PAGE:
March 29, 2012

As more journalists rely on social media to find ideas and sources, there is increasing confusion about what’s acceptable and what isn’t when it comes to using material not originally intended for publication.

Recently, a college journalism professor found himself in the spotlight after he included a student’s Facebook page among documents he brought into a class on public records. Deadspin linked to the Facebook page of a Packers fan who seemingly took her cheating boyfriend’s game tickets in revenge. (Her page was deleted shortly after the Deadspin article, possibly because of the unintended attention).

And last year, a Tampa woman tweeted details of her sexual assault, within minutes of the attack, leaving reporters wondering whether to identify her.

Are tweets and Facebook posts from ordinary citizens fair game for reporting if the writers didn’t intend for them to be public? What about private individuals who find themselves at the center of a news event?

Twitter as a public platform

Most journalists agree that Twitter is inherently public, and anything said on Twitter is generally fair game to be reported upon. This is evident with the rise in popularity of tools like Storify, which allows reporters to aggregate public tweets around a breaking news event or other story.

“I consider everything on Twitter fair game and as long as I am confident that the person and the avatar are one and the same, I use it comfortably,” said New York Times media columnist David Carr by email. “Twitter is a village common and everything said there, however considered or not, is public. If I think something needs context, I will report it out, but I assume that if someone is saying something on Twitter, they want it to be known.”

Reuters has a similar policy. “We link if possible and cite the source. If it is public, it is fair game. If it is private we would ask them to go on record,” said social media editor Anthony De Rosa in an email.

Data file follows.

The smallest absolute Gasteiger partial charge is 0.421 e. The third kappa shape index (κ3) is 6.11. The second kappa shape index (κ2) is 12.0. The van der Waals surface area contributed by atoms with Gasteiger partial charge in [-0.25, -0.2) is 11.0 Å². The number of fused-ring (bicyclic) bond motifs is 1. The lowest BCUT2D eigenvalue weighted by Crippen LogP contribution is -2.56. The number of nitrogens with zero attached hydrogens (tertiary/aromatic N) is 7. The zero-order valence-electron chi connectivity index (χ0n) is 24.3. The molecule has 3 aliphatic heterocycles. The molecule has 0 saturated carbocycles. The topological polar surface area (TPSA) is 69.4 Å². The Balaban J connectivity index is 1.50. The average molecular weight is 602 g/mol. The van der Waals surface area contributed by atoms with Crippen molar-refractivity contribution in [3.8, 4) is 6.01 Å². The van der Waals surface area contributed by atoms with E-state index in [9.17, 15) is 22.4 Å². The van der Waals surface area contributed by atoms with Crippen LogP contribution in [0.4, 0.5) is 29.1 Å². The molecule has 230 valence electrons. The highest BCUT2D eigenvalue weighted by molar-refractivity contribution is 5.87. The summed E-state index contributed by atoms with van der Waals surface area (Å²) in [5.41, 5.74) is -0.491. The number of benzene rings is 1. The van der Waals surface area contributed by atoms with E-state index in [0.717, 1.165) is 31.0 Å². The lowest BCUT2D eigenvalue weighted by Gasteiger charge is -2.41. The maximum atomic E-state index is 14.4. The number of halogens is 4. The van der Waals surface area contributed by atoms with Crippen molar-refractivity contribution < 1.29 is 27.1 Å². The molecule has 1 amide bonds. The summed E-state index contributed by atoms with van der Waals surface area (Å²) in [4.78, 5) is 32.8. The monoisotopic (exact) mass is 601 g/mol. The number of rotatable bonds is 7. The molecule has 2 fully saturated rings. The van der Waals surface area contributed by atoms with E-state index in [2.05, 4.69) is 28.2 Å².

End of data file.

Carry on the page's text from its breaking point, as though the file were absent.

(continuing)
However, Jacqui Banaszynski, a professor of journalism at the University of Missouri and editing fellow at Poynter, suggested that even though Twitter is public, seeking permission to use tweets is key.

“If I’m going to quote someone, the smart journalistic thing to do is to be in touch with that person beyond what you pulled off that site. Journalists should let people know when they’re performing journalism,” Banaszynski said by phone. “I also think that pulling something off a site without contacting [a] person further doesn’t allow the journalist to do deeper reporting or put the comment in context. It’s very easy to take just 140 characters out of context – and that’s bad journalism.”

Some celebrities and politicians use social media platforms, most commonly Twitter, because they expect to be quoted. In those cases, rather than simply being a mouthpiece for the individual, journalists also need to bring more reporting to the statement, to provide context and show motive.

Facebook, however, is a more complicated social network and a number of factors must be considered when taking material from an individual’s page.

Facebook can be private

While Facebook does offer privacy options for users, the complicated range of options for Facebook privacy settings also means that some users may not realize their page is public, or ever fathom a moment when something they post could be of interest to reporters. In these cases, some journalists make the case that public posts are fair game – but others disagree. Although a social media user may publish something that is technically “public,” that does not necessarily imply informed consent for that to be published in the media.

Last year, the Wall Street Journal reported on the hiring of Rachel Sterne as New York City’s first-ever Chief Digital Officer, and included several posts from her personal Facebook page in the story. The article cited posts Sterne’s friends had written on her page that were critical of her new boss, New York City Mayor Michael Bloomberg. The mayor’s office responded: “Her personal Facebook page is for her and her friends.” Sterne also changed her profile settings to private after that, and the reporter in question could no longer view posts on her page.